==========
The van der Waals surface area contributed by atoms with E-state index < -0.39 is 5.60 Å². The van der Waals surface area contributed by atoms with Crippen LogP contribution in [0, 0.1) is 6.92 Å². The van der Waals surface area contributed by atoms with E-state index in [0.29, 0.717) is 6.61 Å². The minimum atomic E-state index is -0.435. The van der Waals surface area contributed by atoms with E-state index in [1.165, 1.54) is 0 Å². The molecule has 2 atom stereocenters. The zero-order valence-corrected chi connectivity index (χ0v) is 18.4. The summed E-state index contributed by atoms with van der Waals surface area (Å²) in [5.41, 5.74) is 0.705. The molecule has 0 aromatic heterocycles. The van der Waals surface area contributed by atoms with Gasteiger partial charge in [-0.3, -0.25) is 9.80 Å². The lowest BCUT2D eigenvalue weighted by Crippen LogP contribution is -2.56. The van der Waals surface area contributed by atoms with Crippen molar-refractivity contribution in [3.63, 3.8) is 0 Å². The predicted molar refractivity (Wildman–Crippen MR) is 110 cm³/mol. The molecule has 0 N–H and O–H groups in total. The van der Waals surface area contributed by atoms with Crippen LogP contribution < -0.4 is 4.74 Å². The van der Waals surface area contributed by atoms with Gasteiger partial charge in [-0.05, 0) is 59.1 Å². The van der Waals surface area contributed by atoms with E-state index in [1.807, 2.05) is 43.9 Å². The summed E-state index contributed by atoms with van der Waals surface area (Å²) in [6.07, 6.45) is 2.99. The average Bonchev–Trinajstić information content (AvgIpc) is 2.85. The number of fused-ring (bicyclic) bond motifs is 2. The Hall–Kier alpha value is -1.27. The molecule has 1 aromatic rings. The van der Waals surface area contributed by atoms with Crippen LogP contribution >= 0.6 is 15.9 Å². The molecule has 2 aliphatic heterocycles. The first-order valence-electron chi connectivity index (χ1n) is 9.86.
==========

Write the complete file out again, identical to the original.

The van der Waals surface area contributed by atoms with E-state index < -0.39 is 5.60 Å². The van der Waals surface area contributed by atoms with Crippen LogP contribution in [0, 0.1) is 6.92 Å². The van der Waals surface area contributed by atoms with E-state index in [0.29, 0.717) is 6.61 Å². The minimum atomic E-state index is -0.435. The van der Waals surface area contributed by atoms with E-state index in [1.165, 1.54) is 0 Å². The molecule has 2 atom stereocenters. The zero-order valence-corrected chi connectivity index (χ0v) is 18.4. The summed E-state index contributed by atoms with van der Waals surface area (Å²) in [5.41, 5.74) is 0.705. The molecule has 0 aromatic heterocycles. The van der Waals surface area contributed by atoms with Gasteiger partial charge in [-0.3, -0.25) is 9.80 Å². The lowest BCUT2D eigenvalue weighted by Crippen LogP contribution is -2.56. The van der Waals surface area contributed by atoms with Crippen molar-refractivity contribution in [3.63, 3.8) is 0 Å². The predicted molar refractivity (Wildman–Crippen MR) is 110 cm³/mol. The molecule has 0 N–H and O–H groups in total. The van der Waals surface area contributed by atoms with Crippen LogP contribution < -0.4 is 4.74 Å². The van der Waals surface area contributed by atoms with Gasteiger partial charge in [-0.05, 0) is 59.1 Å². The van der Waals surface area contributed by atoms with E-state index in [1.807, 2.05) is 43.9 Å². The summed E-state index contributed by atoms with van der Waals surface area (Å²) in [6.07, 6.45) is 2.99. The average Bonchev–Trinajstić information content (AvgIpc) is 2.85. The number of fused-ring (bicyclic) bond motifs is 2. The Hall–Kier alpha value is -1.27. The molecule has 1 aromatic rings. The van der Waals surface area contributed by atoms with Crippen LogP contribution >= 0.6 is 15.9 Å². The molecule has 2 aliphatic heterocycles. The first-order valence-electron chi connectivity index (χ1n) is 9.86.